I think most of us, if we examine our experience, can think of a person that brings peace, and meaning, and joy, and everything to our existence. I think we can all think of a person who at one time or another, as a child, as a teenager, as an adult, in our best days or in days of tragedy and sorrow and suffering—we can think of a person in whose presence, in that relationship, everything changed for the better.

(a) The easiest example is young love: falling in love when you’re very young and every time you see that person you fall into a frenzy, your entire life is consumed by them. That relationship gives meaning to your life and existence, it changes your life for the better, and life gets better every time you are around them. (b) Another one is a young child’s relationship to their mother. You get lost in the store as a kid; you turn around and mom is gone, and the world seems to end. But you find her, run into her arms, and everything makes sense again, life makes sense, everything changes for the better. (c) It’s that experience of coming home from work. And even though you may have just had the worst day at work ever, you give your husband or your wife a hug, hold them—and everything changes. For that brief moment, everything changes. (d) It’s returning from deployment. (e) It’s feeling alone in a crowd, but then you see a familiar face. (f) It’s being the new kid in school, but then you make a new friend.

And what is it? What is it about those experiences? It’s a mysterious presence. A look, their eyes. It’s a human face. It’s the presence of one who loves you. One who (at least in that moment) doesn’t need anything from you, but only delights in you, only wants to receive you and who only wants your love.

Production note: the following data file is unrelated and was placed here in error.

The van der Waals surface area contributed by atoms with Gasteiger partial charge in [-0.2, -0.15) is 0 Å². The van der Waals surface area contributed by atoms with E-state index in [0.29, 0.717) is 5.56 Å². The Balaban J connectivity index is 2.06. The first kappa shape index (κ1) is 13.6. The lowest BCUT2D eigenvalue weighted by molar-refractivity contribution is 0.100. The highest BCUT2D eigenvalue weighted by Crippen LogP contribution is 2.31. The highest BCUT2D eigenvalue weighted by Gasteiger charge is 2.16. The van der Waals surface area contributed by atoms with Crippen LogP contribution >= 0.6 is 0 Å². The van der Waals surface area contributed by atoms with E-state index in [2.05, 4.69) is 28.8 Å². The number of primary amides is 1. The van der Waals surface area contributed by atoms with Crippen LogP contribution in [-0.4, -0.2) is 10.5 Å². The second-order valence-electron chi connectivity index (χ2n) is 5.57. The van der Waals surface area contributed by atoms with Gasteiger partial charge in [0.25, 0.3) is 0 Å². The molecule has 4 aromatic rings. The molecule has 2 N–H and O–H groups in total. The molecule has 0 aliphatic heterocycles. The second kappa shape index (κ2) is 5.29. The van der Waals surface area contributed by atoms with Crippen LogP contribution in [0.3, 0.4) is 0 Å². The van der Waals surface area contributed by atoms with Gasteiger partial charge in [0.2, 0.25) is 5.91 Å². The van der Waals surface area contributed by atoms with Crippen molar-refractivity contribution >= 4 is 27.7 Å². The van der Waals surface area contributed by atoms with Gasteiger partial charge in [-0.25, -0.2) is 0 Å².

And for that brief moment, even for the briefest moment—we are given rest. We didn’t produce it, we didn’t manufacture it—we are given rest. And without even trying, “our spirit blossoms with generosity when it comes in contact with [this person, with this relationship], and by means of that face our spirit gives itself, gushing forth, to others.…That face is a human echo of Him” (Luigi Giussani in a letter to his sister).

The answer we’re looking for isn’t something big and fancy—it’s Him, it’s His presence.

There Is Only Now

The only moment we have is the present. And so only His presence here and now can respond to this something we’re looking for. He must be present. And sure, we may not see His face, we may not see His literal face. Like John the Baptist in his own mother’s womb, we may not see Him—but we can still encounter Him, be in His presence. By Faith, we rejoice in His presence, even now. Because just by knowing He is here, everything changes.

The great mystery of Christmas that we will celebrate this week is that in the most unlikely of ways, in the most inexplicable of ways, it is the arrival of this child that changes everything. And when He is present—and He is still present—everything can continue to change. There is no magic formula, there are no magic prayers, no magic rules. It’s His presence. The one who loves you, the one who wants nothing but your love, the one—the someone—you’ve been waiting for, is here…present among us.